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Shelley Fisher Fishkin <[log in to unmask]>
Reply To:
Mark Twain Forum <[log in to unmask]>
Tue, 25 May 2010 16:13:06 -0700
text/plain (166 lines)
Thank you to Bob Hirst and Ben Griffin for elucidating the latest  
brouhaha about Twain.  Anyone interested in a broader picture for  
understanding the context that Bob Hirst and Ben Griffin so helpfully  
clarified should consult the well-regarded comprehensive book on the  
topic, The Body Electric: How Strange Machines Built the Modern  
American by Carolyn de la Peña (NYU Press, 2005). Carolyn de la Peña  
is an Associate Professor of American Studies at the University of  
California at Davis, and is Director of the Davis Humanities Institute.
Here is some info on The Body Electric from the publisher:
"Transforming archival research into sparkling prose, The Body  
Electric explains how Americans learned to use machines to seek  
health, sexual rejuvenation, and physical transformation. This  
innovative book is both an entertaining history of fads and foibles  
and a groundbreaking cultural critique of the continuing obsession  
with achieving physical perfection."- David E. Nye, author of  
Electrifying America and America as Second Creation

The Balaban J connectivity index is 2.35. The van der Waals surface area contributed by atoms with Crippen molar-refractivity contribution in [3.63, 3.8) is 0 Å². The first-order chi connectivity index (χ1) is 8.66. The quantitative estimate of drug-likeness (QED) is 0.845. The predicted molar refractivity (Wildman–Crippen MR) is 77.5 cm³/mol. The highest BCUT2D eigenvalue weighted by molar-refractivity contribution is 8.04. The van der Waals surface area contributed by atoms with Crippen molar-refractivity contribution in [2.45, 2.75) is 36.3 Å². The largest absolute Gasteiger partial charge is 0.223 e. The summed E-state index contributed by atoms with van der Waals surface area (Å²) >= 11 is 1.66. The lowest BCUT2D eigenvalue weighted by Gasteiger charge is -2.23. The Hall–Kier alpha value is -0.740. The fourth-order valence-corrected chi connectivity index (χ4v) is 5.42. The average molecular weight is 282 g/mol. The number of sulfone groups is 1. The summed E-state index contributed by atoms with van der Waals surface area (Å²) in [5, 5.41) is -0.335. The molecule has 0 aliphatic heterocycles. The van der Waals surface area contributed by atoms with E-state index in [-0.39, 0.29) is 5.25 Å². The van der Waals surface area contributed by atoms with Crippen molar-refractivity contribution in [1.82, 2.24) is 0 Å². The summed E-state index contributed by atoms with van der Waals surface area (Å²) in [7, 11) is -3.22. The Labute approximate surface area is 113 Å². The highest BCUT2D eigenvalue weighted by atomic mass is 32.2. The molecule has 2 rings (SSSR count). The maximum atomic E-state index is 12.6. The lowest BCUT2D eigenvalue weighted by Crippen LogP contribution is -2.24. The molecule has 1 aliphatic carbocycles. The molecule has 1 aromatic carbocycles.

"This provocative exploration of the concept of energy in American  
medicine deftly ranges across medical theories, exercise machines and  
their inventors, early human potential movements, popular fads of  
electricity and radiation, and the national mood at the turn of the  
twentieth century. The author writes with wit and sympathy about  
medical theories and devices that may now seem like outright quackery  
but that formerly appealed to the educated as well as the gullible in  
their elusive search for good health. Building upon on a vast and  
vastly entertaining literature of medical pamphlets and ephemera,  
Carolyn Thomas de la Peña brings a discerning intelligence and an  
energetic analytic style to the cultural history of medicine, faith,  
science, and technology."- Jeffrey L. Meikle, University of Texas,  

"The Body Electric is the so-far missing puzzle piece in our  
nineteenth-twentieth century knowledge of the social history of the  
human body and technology—a richly illustrated study showing two  
centuries of technologizing the human body against fears of weakness,  
enervation, sexual depletion."- Cecelia Tichi, author of Shifting  
Gears: Technology, Literature, Culture in Modernist America

"Covers its subject well, provides useful context, and makes lively  
reading for anyone interested in the history of technology, the social